In recent years, higher education has undergone a significant transformation. A large number of small liberal arts colleges have closed. Undergraduate majors have become more STEM-focused and aimed toward employment.
The popular myth of the liberal arts, especially in the humanities and art, is one of an elitist and impractical pursuit that creates unemployable young people saddled with unmanageable debt and doomed to a lifetime of poverty. Little wonder that parents and students alike are concerned about their future in higher education.
Yet this overly simplistic image is not accurate for many reasons—some of which are especially relevant to the Front Range Community College community. For many students in the FRCC service area—whether first-generation students or non-traditional students coming back to college after a career change—the liberal arts offer significant benefits. These advantages go far beyond a simple relationship between a degree and future employment. Let’s explore how.
A Solid Foundation for All Learning
We should begin by considering what is taught in such a curriculum. In other words, what are the liberal arts? In short, they are the study of the fundamental principles of knowledge and the ways in which we communicate that knowledge.
Any applied or technical field is dependent upon theoretical knowledge without which it cannot function. (This is true for many vocational courses of study.) This theoretical knowledge may be scientific, as in the study of physics or biology; or it could be more humanist in its orientation, as in philosophy, history or the study of art and literature. This type of knowledge provides a firm foundation for the entire field.
On the other hand, technical knowledge can change quickly, and often quite radically. We see clear examples of this in information technology. (Does anyone remember floppy disks?). Theoretical knowledge changes far less rapidly and remains fundamental to understanding how to adapt to change.
Responding to change is what the world is all about, especially for students. The student who recognizes this distinction is at a great advantage over time.
Staying Relevant in a Technological World
We live in a world where many tasks are increasingly outsourced to algorithms, artificial intelligence (A.I.), and other forms of software. Robots and automation are a constant theme in the future of manufacturing and services of all kinds, whether hard goods or even news reporting. Yet there remains a great deal of opportunity in careers that focus on the creation, interpretation, and analysis of information, especially in its relationship to human needs and desires.
In fields that require careful observation, clear comprehension, and accurate analysis of phenomena, artificial intelligence is very far away from even functioning, let alone dominating. A.I. is simply not ready to communicate its findings to an audience in a sophisticated and compelling way.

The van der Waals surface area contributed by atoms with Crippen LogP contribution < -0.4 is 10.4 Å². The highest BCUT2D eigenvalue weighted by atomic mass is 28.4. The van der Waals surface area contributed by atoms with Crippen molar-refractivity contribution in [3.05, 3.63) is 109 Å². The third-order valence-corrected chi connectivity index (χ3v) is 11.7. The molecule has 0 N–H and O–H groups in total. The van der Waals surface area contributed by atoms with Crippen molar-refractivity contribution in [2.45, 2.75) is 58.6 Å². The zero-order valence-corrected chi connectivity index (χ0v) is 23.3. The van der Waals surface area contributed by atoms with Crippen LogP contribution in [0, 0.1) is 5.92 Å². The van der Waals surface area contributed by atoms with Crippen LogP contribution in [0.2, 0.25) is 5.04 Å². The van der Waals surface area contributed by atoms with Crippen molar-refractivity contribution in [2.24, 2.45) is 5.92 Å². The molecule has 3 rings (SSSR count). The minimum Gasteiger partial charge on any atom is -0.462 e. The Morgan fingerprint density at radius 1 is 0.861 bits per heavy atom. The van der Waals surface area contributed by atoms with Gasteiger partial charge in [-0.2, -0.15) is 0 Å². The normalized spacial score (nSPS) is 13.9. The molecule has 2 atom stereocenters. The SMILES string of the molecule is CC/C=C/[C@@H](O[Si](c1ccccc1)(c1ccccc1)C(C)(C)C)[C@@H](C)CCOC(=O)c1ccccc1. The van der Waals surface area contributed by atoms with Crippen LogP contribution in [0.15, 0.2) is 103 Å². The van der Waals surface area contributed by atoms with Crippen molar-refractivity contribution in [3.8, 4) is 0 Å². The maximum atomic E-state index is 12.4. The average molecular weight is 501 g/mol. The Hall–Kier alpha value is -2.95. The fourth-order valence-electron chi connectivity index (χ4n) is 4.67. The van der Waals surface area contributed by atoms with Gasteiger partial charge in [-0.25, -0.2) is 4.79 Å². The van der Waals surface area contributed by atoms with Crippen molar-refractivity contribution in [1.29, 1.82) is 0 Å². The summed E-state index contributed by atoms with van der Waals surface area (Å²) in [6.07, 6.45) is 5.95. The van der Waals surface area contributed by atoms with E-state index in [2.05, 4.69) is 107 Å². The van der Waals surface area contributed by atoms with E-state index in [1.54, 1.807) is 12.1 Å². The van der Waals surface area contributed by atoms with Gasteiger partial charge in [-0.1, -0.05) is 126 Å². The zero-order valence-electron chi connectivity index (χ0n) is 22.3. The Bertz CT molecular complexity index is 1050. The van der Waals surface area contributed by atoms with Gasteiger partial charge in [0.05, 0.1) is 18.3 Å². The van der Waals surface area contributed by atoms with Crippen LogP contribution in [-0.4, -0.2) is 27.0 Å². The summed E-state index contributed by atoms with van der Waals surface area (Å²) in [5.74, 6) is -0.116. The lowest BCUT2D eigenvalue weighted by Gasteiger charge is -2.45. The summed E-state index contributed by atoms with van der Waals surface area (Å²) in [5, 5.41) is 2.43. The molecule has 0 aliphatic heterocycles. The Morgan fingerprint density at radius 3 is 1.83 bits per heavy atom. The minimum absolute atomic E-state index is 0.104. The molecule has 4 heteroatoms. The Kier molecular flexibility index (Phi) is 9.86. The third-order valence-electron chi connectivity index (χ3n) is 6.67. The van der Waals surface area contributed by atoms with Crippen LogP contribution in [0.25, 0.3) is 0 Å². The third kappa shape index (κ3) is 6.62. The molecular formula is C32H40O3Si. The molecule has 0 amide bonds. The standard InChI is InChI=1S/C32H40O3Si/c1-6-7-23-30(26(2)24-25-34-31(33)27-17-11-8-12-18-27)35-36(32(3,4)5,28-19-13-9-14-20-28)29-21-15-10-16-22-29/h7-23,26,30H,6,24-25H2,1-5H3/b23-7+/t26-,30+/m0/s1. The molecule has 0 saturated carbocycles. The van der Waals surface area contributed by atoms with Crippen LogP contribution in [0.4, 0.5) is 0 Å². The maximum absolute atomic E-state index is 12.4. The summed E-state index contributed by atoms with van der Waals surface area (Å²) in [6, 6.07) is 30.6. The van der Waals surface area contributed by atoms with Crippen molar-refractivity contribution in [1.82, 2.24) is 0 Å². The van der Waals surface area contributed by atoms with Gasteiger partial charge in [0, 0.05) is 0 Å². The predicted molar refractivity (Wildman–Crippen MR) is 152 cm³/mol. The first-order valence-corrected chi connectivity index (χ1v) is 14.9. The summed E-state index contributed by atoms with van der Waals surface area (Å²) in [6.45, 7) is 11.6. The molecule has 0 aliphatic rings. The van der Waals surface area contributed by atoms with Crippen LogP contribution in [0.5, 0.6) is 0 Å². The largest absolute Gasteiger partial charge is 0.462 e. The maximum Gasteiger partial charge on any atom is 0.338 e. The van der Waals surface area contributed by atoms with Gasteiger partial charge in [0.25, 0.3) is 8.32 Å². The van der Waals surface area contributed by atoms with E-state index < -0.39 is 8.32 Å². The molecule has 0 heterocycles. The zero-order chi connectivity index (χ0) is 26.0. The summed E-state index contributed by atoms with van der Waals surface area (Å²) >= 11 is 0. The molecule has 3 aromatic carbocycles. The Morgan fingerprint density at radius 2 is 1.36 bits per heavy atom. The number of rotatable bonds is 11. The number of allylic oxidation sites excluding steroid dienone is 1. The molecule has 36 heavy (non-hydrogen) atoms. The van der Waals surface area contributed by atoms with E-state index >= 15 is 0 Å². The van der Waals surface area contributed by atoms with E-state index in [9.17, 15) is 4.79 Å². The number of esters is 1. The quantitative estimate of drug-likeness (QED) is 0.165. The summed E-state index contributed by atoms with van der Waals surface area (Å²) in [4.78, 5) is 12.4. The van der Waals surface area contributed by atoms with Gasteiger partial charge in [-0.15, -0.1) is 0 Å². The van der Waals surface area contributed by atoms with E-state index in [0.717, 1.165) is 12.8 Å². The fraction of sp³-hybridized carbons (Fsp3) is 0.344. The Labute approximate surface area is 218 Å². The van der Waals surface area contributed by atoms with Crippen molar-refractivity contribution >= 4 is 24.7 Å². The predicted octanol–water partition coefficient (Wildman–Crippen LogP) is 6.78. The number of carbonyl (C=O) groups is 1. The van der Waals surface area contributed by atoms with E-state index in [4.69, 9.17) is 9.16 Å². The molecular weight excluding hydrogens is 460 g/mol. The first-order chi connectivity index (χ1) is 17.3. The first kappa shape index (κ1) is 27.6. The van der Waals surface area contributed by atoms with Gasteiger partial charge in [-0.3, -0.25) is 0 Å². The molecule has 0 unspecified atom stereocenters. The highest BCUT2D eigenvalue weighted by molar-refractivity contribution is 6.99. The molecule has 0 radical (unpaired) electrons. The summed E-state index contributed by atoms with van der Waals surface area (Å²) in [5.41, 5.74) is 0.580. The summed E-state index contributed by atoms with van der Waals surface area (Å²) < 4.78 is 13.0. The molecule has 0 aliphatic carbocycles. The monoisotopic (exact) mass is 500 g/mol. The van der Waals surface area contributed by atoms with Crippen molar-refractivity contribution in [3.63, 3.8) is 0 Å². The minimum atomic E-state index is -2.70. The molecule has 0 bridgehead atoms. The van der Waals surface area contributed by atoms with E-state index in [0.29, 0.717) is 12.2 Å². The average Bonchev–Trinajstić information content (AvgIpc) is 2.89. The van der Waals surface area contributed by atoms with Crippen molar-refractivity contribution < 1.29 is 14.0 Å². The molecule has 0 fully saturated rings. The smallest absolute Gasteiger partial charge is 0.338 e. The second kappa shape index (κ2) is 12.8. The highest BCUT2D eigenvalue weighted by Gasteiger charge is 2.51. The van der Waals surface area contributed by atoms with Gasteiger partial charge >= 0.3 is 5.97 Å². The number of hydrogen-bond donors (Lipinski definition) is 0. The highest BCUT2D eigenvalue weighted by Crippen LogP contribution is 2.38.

This type of complex thinking and communication is the work of the liberal arts. At institutions like FRCC, students are encouraged to develop their skills in liberal arts tasks such as writing, public speaking, visual analysis, and individual creativity.
By taking classes in history, students comprehend the profound necessity of understanding the beliefs and actions of past humans in order to comprehend the present world we live in. In philosophy, they explore ways to consider the eternal problems of ethics and separating truth from falsehood—problems that are more relevant than ever in the current era of “fake news” and social media. In the social sciences, students are introduced to theories of human nature and behavior that help them understand the ways in which cultures operate—a huge benefit in an increasingly diverse country such the USA. In a visual world mediated by phone screens, visual art and its analysis is no longer a pastime of elites but an everyday necessity and a huge economic engine. The performing arts are not merely a vehicle of personal enjoyment and expression but a critical aspect of contemporary culture in all its forms, whether via music videos or political discourse. Finally literature and writing are central to the enterprise of communicating new ideas and knowledge, influencing—as only one example—the future political direction of our powerful and active democracy.
These skills are no longer optional pursuits for an idle few, if they ever were. In the new economy, familiarity with all these skills (and mastery of many of them) are necessary for success, regardless of your occupation.
Adaptability and Responsiveness to Change
Most important is the ability to adapt to change—studying the best ways to learn about and respond to new developments—and finally, to reflect productively on this never-ending experience of learning.
FRCC wants all learners to have access to this form of knowledge, regardless of their vocational and career plans—and the college will continue to offer this type of in-depth learning environment for our students.